Read more about Xometry's injection molding services.
Because 3D printing can make parts directly from a digital file without tooling, it is a viable way to build production volumes of parts in quantities without significant investment. 3D printing often has a break-even between 250 and 2,000 parts before injection molding becomes a more viable option. With more lean inventory methods like just-in-time (JIT), 3D printing can be a replacement to molded components with limited on-hand needs.
3D printing can be used to build molds, or mold inserts used for prototype and bridge tooling. Although typically not as robust, a 3D printed mold can often withstand enough cycles to validate a molded project in its final material. 3D printing injection molds still requires the molding platform and often is best utilized by the molding business as a form of rapid validation or bridge tooling.
3D printing processes like stereolithography (SLA) have commonly been used for fit check validations before moving to more costly tooling. This is to mitigate risk of moving to a final production tool, requiring thousands to tens of thousands of dollars investment, and finding the revision needs to change after tooling is produced. Beyond a substitute for low volume production, 3D printing is also a crucial step to ensure the molded project will be successful.
3D printed parts will have a different surface finish and material properties compared to the more established injection mold process. Substitutes and trade offs are required for most projects that require a cosmetic smooth finish or specific material grade. Novel 3D printing processes like Carbon DLS are bridging the gap between mold-like surface finishes and end-use properties, but the choices available for injection molding are substantially more robust.
Most 3D printing services, like Xometry, accept major file formats. This includes:
STEP is a preferred CAD file format. Parasolid formats like STEP are universally accepted by most CAD and CAM platforms. Parasolids inherently hold unit information and other properties which takes the guesswork about size and scale versus mesh formats like STL and OBJ. Native exports from software such as Solidworks can also be helpful for services who may look at the parametric feature tree to troubleshoot issues with the model that could affect the print.
STL and Mesh Exports
Before being transferred to a 3D printer build setup software will require a mesh file, like an STL or OBJ. STL files can be directly uploaded or will be converted from the parasolid CAD file. STL files cannot be reversed back into parametric CAD. STL files hold mesh surface data as a series of triangles, so it is important to produce the file at a resolution that fits the 3D printing process while managing file size. The table below offers best practices for most STL exports.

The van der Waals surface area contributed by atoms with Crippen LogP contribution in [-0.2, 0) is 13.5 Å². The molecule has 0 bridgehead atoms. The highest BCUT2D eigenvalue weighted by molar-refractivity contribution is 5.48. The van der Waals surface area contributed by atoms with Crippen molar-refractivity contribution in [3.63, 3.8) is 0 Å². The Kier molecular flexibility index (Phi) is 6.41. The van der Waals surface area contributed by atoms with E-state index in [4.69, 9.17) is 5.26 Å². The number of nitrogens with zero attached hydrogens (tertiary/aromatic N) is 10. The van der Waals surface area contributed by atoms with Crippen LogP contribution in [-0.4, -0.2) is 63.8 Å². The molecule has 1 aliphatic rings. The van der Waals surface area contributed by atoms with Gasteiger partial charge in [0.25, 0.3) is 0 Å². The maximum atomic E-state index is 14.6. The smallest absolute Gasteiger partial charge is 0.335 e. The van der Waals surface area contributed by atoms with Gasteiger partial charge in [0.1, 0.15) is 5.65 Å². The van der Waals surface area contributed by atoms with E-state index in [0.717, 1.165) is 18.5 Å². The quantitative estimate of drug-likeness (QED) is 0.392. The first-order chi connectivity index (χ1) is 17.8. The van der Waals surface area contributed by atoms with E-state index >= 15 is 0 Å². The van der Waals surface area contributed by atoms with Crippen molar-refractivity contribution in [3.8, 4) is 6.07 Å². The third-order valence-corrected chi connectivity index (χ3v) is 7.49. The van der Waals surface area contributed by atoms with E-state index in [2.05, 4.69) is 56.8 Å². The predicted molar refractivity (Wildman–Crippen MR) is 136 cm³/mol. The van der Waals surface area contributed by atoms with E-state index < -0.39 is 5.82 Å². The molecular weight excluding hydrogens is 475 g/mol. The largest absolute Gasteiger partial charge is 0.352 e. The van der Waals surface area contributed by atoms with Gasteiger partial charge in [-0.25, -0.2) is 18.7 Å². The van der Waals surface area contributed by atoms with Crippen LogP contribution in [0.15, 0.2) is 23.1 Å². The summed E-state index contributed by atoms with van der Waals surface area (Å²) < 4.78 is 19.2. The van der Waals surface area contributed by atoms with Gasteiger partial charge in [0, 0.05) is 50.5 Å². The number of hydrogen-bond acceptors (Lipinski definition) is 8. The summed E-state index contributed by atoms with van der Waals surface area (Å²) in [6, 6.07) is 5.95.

|STL Export Data||Best Practice|
|Mesh Resolution||0.01-0.03 mm|
|Chord Length||<0.016 mm|
Mesh exports lose feature detail due to the triangular tessellation of curved surfaces. This also makes reversing an STL to a Parasolid difficult or impossible without remaking the model.
STL files do not contain any units or other part information beyond external mesh geometry. Because most 3D printers interpret files in millimeters (mm), it is important that the file exported is in millimeter units. If not, the file uploaded may be interpreted at a different physical size. For example, if a 1” part was exported to STL in inches, the STL would say the length is 1. When uploaded to a 3D printer, it would register a 1 millimeter--25.4 times smaller than it should be!
Exporting an STL in SolidWorks requires toggling Deviation and Angle options. For best results, choose Custom and move each bar about 80% to the right.
|Design Consideration||3D Printing Best Practices|
|Minimum Wall Thickness||It is recommended that features of any design are above 0.6 mm (0.024”) on self-supporting features, like X-, T-, O-, or C-like shapes. At least 1.2 mm (0.048”) is recommended for unsupported or load bearing features like I-like shapes, pins, or tabs.|
|Clearance Between Features||To ensure part features have a usable gap, it is important to design at least a 0.5 mm (0.020”) gap.|
|Remove Confined Hollows||Most commercial 3D printing processes will have trapped material or support structure in confined hollows. Line-of-sight access to clean or drain these areas is necessary. These access areas are often called “escape holes,” because they allow for material to escape during post processing.Any cavities with a depth beyond 50.8 mm (2.000”) with only one access point, such as a boss, may require multiple escape holes for cleaning.|
|Fillet Everything||Fillets, or rounded internal and external corners, are preferred in every 3D printing process to mitigate transitions between features and reduce acute stress points. Generous filleting can increase the end-use performance of a printed part.|